press release

Featuring paintings and works on paper, RePlacement explores various approaches to personal historiography and notions of the past. The works by five young artists, Hu Xiaoyuan, Peter Gerakaris, Li Li, Mike Lowery, and Qiu Xiaofei, question the fixity of memories and the logic of time through comedic, fantastic, and bittersweet renditions of reality. These works invite us to experience the artists' very private and personal memories, which are treated with a consideration that reflects a simultaneous desire to preserve and linger in the past, as well as an urge to reinterpret, challenge, and subvert the power of what came before.

For Harbin native Hu Xiaoyuan, the everyday is significant. Her training in design at the Central Academy of Fine Arts in Beijing is evident in the Spots series, Pointillist depictions of transport vehicles, sexual anatomy, machine guns, and cute animals that resemble color-blindness tests administered at a doctor's office. In spite of their clinical form, the provocative subject matters of the Spot paintings elicit a second closer look. The subjects of Hu Xiaoyuan's paintings are associated with meaningful and positive memories from disparate points throughout her youth and adult life.

New York based artist Peter Gerakaris paints Rorschach-esque silhouettes of the flowing, beautiful toxic plants that inhabit his native New Hampshire in an attempt to reconcile the curious contradiction of beauty and toxicity. His rural childhood engendered a deep respect for nature, and the Toxiganic Series is a mediation between the internal world, his current urban surroundings and a nostalgic reverence for nature. Gradients of paint and graphic outlines suggest negative afterimages experienced by the retina on a sunny day. The influence of Modernism as well as psychedelic retro album-cover designs is apparent in his use of color saturation and improvised lines, which operate the way that a jazz musician interweaves riffs in a solo piece.

The figures in Li Li's paintings, with their heavy-lidded eyes and plastic doll physiques, create a striking contrast to the violent acts in which they are engaged. She depicts vicious rage using flying shards of shredded-yet bloodless-flesh in "A Person Falls, A Shadow Appears," while the female figure smiles distantly, unfazed by her own imminent destruction. The same blank expression finds its way into "Just A Cut," where a young female administers a decisive snip to her own head, revealing a tuft of stuffing at the base of her neck. Mixing cynicism and imagination, Li Li's brand of satire speaks to the angst of growing up and the turbulent transformations that take place in the passage into adulthood. Li Li lives and works in Chengdu, Sichuan.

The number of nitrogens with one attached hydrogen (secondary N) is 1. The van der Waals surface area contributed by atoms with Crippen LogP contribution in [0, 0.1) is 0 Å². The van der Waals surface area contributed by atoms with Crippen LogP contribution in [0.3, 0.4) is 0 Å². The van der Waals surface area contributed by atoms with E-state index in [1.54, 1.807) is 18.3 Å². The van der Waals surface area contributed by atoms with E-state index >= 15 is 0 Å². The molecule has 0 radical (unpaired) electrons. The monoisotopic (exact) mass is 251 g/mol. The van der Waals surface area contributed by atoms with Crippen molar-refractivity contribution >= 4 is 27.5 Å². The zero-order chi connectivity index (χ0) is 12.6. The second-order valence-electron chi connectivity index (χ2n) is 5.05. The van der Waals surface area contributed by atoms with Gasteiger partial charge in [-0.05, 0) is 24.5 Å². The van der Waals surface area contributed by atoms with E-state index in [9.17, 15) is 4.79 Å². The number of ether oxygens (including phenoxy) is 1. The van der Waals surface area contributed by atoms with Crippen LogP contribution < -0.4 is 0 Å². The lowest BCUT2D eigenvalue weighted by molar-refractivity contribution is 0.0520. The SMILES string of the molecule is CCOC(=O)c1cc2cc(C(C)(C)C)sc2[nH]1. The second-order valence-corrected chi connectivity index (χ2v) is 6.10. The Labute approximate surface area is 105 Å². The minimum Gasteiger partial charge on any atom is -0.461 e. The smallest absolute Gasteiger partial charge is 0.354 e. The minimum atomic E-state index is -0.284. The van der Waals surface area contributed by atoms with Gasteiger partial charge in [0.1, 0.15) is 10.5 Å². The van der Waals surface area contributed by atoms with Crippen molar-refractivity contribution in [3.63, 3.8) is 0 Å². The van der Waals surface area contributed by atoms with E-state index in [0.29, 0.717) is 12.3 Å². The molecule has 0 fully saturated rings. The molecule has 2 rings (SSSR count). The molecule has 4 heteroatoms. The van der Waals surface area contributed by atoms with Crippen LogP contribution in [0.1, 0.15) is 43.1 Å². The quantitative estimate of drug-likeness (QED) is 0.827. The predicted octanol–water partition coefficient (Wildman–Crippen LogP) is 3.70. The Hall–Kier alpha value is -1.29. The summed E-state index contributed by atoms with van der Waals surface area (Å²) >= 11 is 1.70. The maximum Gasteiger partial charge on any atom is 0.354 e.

Thomas M. Lowery, a Washington DC based artist, creates works inspired by his collection of found photographs and recently antiquated items like library catalog cards, ornate book endpapers, and textiles. These artifacts are the basis of his illustrations of historical events, which are reassembled into fictional yet credible situations that serve as caricatures of interpersonal relations. His elaborate scrolls unfold in an absurd stream of consciousness that chronicles events in his life from the past few years, including aspects of his married life. But like the gangly Skeleton Kids in his drawings that can only speak from behind their masks, the artist's true sentiments are obscured by their complexity, and what is romantic or naïve can also be interpreted as funny or depressing.

Qiu Xiaofei, a graduate of the Beijing Central Academy of Fine Arts, takes his inspiration from publications, photographs, and everyday objects that made up the landscape of a bygone Socialist-era China. His careful reconstruction of an old black and white family photo album in the Photo Album series places the act of memory-making on the front stage by laying out the album cover to cover, exposing each individual page in its tattered, imperfectly preserved entirety. The set of small paintings depicts the slow ravages of time, but also demonstrates a resistance to the frenetic pace of development that characterizes urban China today, and suggests that connections to the past cannot be unraveled so easily.

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Hu Xiaoyuan, Peter Gerakaris, Li Li, Mike Lowery, Qiu Xiaofei